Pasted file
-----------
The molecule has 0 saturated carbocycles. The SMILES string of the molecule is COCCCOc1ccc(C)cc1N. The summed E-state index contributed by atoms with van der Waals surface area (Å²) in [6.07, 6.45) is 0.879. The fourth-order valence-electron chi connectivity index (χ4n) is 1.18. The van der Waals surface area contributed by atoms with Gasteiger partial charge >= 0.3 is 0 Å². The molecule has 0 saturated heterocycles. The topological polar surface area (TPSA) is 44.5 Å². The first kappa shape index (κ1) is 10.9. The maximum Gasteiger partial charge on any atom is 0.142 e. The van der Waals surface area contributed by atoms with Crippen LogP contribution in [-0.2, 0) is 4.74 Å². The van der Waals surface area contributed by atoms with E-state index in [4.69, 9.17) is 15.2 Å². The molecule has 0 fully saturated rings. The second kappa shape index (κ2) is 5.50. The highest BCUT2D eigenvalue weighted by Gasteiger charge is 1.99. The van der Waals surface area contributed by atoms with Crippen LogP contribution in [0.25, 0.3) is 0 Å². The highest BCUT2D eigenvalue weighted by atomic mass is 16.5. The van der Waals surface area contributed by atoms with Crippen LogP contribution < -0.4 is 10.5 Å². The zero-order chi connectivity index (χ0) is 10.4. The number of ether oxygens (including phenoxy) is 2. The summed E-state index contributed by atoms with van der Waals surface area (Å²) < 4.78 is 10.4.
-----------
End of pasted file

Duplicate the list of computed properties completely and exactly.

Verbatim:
The molecule has 0 saturated carbocycles. The SMILES string of the molecule is COCCCOc1ccc(C)cc1N. The summed E-state index contributed by atoms with van der Waals surface area (Å²) in [6.07, 6.45) is 0.879. The fourth-order valence-electron chi connectivity index (χ4n) is 1.18. The van der Waals surface area contributed by atoms with Gasteiger partial charge >= 0.3 is 0 Å². The molecule has 0 saturated heterocycles. The topological polar surface area (TPSA) is 44.5 Å². The first kappa shape index (κ1) is 10.9. The maximum Gasteiger partial charge on any atom is 0.142 e. The van der Waals surface area contributed by atoms with Crippen LogP contribution in [-0.2, 0) is 4.74 Å². The van der Waals surface area contributed by atoms with E-state index in [4.69, 9.17) is 15.2 Å². The molecule has 0 fully saturated rings. The second kappa shape index (κ2) is 5.50. The highest BCUT2D eigenvalue weighted by Gasteiger charge is 1.99. The van der Waals surface area contributed by atoms with Crippen LogP contribution in [0.25, 0.3) is 0 Å². The highest BCUT2D eigenvalue weighted by atomic mass is 16.5. The van der Waals surface area contributed by atoms with Crippen LogP contribution < -0.4 is 10.5 Å². The zero-order chi connectivity index (χ0) is 10.4. The number of ether oxygens (including phenoxy) is 2. The summed E-state index contributed by atoms with van der Waals surface area (Å²) < 4.78 is 10.4.